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This article appeared in The Lookout Network Vol 22 No 2 Summer 2011
Three towers, Norway, Sioux River and Angleworm, graced lookouts in the western part of the present Boundary Waters Canoe Area Wilderness near Ely, Minnesota.
Rangers hewed a trail in the wilderness around 1910 to provided access and a telephone service to Ranger Stations stretching Northwest of Ely. The trail eventually became a 45 mile roller coaster road of gravel and rock in the 1920's. Gradually highway engineers straightened and paved portions. However, much of the Echo Trail retains its twisty, unplanned look.
Cab of the Sioux River Lookout Tower
I drove the Echo Trail with my brother to visit these three wilderness tower lookouts during the summer of 2009.
After a 7 mile drive south down a minimally maintained forest road from the Echo Trail, I hiked 1 mile into the wilderness to the site of the former Norway tower. The trail has the characteristics of the Civilian Conservation Corps (CCC) built trails: rock curbing which strengthens the tread and neat flat rock bridges over low spots.
Before my hikes, I set waypoints for the tower locations on my GPSr unit. The forest has reclaimed the spurs to the Norway and Sioux River tower sites. Finding the towers requires GPS guided bushwhacking. The waypoint at Norway guided me over a tangle of windfalls, hazel and brambles. However, when leaving the site, I noticed orange plastic tape which marked the track of the former access trail. Perhaps the Forest Service anticipates clearing the old trail.
These three wilderness towers keep many secrets: age for example . My research to date tells me that Sioux River is the oldest. The forest service used this lookout and had some structure built before the CCC era (1933-1942).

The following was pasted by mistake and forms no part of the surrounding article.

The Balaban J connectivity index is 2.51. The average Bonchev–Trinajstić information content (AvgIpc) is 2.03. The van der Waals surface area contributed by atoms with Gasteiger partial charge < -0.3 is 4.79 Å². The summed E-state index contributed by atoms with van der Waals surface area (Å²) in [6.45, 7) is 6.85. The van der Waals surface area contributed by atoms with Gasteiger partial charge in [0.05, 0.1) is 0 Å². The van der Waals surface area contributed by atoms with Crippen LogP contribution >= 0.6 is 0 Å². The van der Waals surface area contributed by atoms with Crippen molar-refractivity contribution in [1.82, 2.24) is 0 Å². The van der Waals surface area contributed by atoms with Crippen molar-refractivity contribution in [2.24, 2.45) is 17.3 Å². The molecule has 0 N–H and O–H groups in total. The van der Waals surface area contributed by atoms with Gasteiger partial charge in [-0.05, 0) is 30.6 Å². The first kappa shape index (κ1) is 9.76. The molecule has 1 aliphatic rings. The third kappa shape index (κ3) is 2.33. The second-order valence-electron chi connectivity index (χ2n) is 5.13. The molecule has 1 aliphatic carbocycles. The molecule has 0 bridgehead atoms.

The Forest Service instructed new Rangers, or Guards as they were called, to use high points to scan for smoke. In some cases they climbed a tall pine or built wooden structures to get a better view. A strong push for towers on lookouts with telephone communication began in 1910-11. Before then a fire report to Ely might require days or a week or more depending how quickly a ranger could hike or paddle back to headquarters.
Ely, Minnesota and the Western United States experienced drought in 1908, 1909 and 1910. Just 1 month into the summer of 1910, Minnesota already reported 189 fires . Many burned around Ely and threatened the town. A new forest supervisor in Ely, Joe Fitzwater, announced an aggressive goal, "As fast as appropriations allow, trails together with telephone lines, will be built through the more inaccessible districts."
To demonstrate his resolve, in early spring United States Forest Service (USFS) Supervisor Fitzwater dispatched a crew of 6 up the Kawashiwi River east of Ely. On a high rock outcropping at a bend in the river they constructed, a 50 foot lookout tower by attaching poles and a platform to a large pine tree. The Rangers cut a trail with telephone to connect with Ely Headquarters. Ole Fernlund and John Handberg, two crew members, contributed their names to the title of the new tower: Fernberg.
During that same time another crew built a station on the Echo River some 50 miles northwest of Ely. By 1920 the Forest Service had built 5 Ranger Stations along the Echo Trail.
The towers proved successful. In 1920 the Minnesota Forest Service (MFS) reported they had placed the final equipment in the Jasper Peak tower. Already the tower had more than earned back the initial investment for its construction through lessening the cost of firefighting.
'As funds permitted'… I can imagine another crew paddling the Little Indian Sioux River and choosing a tall pine on the high ridge above the Devil's Cascade some 8 miles off the Echo Trail. A December 1920 issue of the outdoor magazine, Outing, notes the existence of the Sioux River Tower in an article titled "A Canoe Fire Department" .
In 1910 the Forest Service required: 'every patrolman and ranger, in his early trips through the territory assigned to him' should search 'for points where lookout stations would be of value.'
Eventually among the many possible lookouts, the forest services selected those which fit the pattern needed to see smoke and provide triangulation to locate fires. In some cases, Sioux River for example, the lookout guard would hike the telephone line trail many miles or, perhaps, paddle and portage a canoe that far.